Galen’s Theory of Black Bile: Hippocratic Tradition, Manipulation, Innovation Keith Stewart investigates Galen’s writing on black bile to explain health and disease and shows that Galen sometimes presented this humour as three substances with different properties that can either be harmful or beneficial to the body. Keith Stewart analyses the most important treatises for Galen’s physical description and characteristion of black bile and challenges certain views on the development of this humour, such as the importance of the content of the Hippocratic
On the Nature of Man. This analysis allows us to understand how and why Galen defines and uses black bile in different ways for his arguments that cannot always be reconciled with the content of his sources.
This collective volume arises from a Wellcome-funded conference held at the University of Warwick in 2014 about the “new” Galen discovered in 2005 in a Greek manuscript,
De indolentia. In the wake of the latest English translation published by Vivian Nutton in 2013, this book offers a multi-disciplinary approach to the new text, discussing in turn issues around Galen’s literary production, his medical and philosophical contribution to the theme of avoiding distress (ἀλυπία), controversial topics in Roman history such as the Antonine plague and the reign of Commodus, and finally the reception of the text in the Islamic world. Gathering eleven contributions by recognised specialists of Galen, Greek literature and Roman history, it revisits the new text extensively.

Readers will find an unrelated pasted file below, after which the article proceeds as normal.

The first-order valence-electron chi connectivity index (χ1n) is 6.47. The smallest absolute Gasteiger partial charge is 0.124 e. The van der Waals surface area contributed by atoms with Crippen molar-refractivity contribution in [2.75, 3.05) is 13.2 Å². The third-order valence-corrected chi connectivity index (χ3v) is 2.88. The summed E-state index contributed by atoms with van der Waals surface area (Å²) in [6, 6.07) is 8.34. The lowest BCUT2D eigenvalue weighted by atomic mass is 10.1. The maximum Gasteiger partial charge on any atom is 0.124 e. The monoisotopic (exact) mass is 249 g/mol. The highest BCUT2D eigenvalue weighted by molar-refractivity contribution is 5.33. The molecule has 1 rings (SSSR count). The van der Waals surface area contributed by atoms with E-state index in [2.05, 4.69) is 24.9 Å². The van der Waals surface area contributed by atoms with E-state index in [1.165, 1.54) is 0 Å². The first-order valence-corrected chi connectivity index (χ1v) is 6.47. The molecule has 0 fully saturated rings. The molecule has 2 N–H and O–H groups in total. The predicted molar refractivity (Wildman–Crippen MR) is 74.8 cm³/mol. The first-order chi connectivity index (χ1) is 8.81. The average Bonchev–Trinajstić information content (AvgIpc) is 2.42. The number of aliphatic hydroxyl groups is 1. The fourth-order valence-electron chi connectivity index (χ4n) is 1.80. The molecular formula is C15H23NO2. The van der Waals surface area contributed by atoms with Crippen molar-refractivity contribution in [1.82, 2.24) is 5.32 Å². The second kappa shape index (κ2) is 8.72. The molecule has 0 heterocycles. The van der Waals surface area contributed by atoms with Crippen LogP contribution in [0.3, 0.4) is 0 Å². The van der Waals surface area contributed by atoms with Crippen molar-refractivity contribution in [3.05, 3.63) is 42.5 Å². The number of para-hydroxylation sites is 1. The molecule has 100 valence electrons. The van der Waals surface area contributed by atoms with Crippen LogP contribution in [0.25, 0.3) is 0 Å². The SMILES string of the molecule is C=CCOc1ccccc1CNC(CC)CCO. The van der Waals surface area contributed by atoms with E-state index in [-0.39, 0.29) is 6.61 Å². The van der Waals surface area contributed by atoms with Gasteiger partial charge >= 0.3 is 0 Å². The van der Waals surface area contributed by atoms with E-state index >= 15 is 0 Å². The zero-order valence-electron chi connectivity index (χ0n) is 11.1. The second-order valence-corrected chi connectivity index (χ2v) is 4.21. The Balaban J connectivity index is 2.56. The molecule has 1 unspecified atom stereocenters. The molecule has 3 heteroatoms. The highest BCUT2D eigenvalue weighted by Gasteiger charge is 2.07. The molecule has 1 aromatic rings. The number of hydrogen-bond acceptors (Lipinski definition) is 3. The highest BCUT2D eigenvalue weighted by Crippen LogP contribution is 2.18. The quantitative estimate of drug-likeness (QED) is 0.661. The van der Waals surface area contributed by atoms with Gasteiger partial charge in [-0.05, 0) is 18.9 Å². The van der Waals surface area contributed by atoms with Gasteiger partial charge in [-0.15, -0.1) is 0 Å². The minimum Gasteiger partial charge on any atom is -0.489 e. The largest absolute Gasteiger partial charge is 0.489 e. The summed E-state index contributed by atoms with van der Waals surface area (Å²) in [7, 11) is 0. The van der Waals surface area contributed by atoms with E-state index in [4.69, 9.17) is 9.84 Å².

Mental Illness in Ancient Medicine: From Celsus to Paul of Aegina a detailed account is given, by a range of experts in the field, of the development of different conceptualizations of the mind and its pathology by medical authors from the beginning of the imperial period to the seventh century CE.
New analysis is offered, both of the dominant texts of Galen and of such important but neglected figures as Rufus, Archigenes, Athenaeus of Attalia, Aretaeus, Caelius Aurelianus and the Byzantine 'compilers'. The work of these authors is considered both in its medical-historical context and in relation to philosophical and theological debates - on ethics and on the nature of the soul - with which they interacted.
David L. Thurmond’s
From Vines to Wines in Classical Rome is the first general handbook on winemaking in Rome in over 100 years. In this work, Thurmond surveys the biology of the vine, the protohistory, history, viticulture, winemaking, distribution and modes of consumption of wine in classical Rome. He uses a close reading of the relevant Latin texts along with a careful survey of relevant archaeology and comparative practices from modern viticulture and oenology to elucidate this essential element of Roman culture.